Example:

Jacinto: Creo que alguien nos balconeó.
Margarita: ¡No mames! Todos nos han visto fajando en el elevador.

Jacinto: I think somebody exposed our secret.
Margarita: Give me a break! Everybody has seen us making out in the elevator.

Wednesday, October 14, 2009

Apretada, ponedora

In male Chilangos' psyche these two concepts constitute a full taxonomy of single women. On one hand, a woman is said to be apretada (ah-preh-TAH-duh, lit. tight) if she refuses to engage in sexual intercourse even with the one she loves or is interested in. It's an allusion to apretarse el calzón or holding her panties tight.

The opposite of apretada is ponedora (paw-neh-DOUGH-rah, lit. the one who puts): a sexually promiscuous woman. An alternative expression for ponedora is sí le pone. (ponerle means to engage in sexual intercourse.)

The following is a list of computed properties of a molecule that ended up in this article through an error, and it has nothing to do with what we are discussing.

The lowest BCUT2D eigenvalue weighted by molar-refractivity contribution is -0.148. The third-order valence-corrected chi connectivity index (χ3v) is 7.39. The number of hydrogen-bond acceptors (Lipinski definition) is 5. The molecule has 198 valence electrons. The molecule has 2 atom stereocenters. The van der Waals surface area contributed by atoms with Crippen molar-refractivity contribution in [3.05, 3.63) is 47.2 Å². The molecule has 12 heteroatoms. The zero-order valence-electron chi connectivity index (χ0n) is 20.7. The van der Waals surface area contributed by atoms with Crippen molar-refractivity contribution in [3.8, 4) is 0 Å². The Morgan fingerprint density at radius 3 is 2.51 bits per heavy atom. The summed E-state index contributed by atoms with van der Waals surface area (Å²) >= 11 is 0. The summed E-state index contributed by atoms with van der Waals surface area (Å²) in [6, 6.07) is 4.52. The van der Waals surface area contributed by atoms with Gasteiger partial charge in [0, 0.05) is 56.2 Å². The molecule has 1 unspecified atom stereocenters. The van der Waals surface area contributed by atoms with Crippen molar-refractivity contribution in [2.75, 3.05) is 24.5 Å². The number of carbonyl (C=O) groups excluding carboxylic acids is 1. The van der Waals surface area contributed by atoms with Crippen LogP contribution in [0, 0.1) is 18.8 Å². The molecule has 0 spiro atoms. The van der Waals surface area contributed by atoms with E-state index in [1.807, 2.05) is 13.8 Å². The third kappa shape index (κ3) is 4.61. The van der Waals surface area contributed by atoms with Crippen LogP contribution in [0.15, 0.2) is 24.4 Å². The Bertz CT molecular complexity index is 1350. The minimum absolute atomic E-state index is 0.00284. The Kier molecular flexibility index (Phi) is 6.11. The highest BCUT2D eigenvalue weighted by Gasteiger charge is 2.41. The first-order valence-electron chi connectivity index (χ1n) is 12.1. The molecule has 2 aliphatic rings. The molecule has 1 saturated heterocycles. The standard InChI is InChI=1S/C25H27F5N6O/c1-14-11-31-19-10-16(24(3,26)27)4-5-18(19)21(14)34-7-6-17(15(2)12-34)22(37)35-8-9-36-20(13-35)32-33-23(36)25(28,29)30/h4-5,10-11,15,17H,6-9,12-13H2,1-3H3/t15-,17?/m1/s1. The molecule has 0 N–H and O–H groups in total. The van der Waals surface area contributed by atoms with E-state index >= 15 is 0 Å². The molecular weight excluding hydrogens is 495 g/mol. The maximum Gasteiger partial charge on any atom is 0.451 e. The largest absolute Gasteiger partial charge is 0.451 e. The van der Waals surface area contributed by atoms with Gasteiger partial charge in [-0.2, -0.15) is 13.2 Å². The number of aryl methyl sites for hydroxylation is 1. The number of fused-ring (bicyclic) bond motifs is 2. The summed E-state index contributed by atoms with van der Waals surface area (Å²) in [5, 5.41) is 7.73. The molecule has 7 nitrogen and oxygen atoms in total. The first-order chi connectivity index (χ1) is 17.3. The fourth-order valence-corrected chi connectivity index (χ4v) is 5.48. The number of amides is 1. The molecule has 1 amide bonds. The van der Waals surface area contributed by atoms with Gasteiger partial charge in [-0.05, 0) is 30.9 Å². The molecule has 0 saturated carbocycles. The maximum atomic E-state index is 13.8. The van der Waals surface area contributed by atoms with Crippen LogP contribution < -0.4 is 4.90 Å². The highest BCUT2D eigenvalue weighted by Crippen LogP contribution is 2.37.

Both apretada and ponedora are ansolutely informal and even offensive.

Example:

Juan: ¿No que tu ex era bien apretada?
Carlos: Desde que cortamos se volvió bien ponedora. Chale!

Juan: I thought you said your ex was very conservative.
Carlos: She became very promiscuous after we broke up. Damn it!


Note: A man can be said to be apretado, but nobody refers to a man as ponedor (that's believed to be the default status of men).

Saturday, October 10, 2009

Vientos

Vientos (vee-EN-toss) literally means "winds." It is used as a way to emphatically express approval. It comes from the word bien (lit. good). A stronger version is vientos huracanados, (vee-EN-toss hoo-rah-ca-NAH-thoss) which literally means "hurricane-like winds."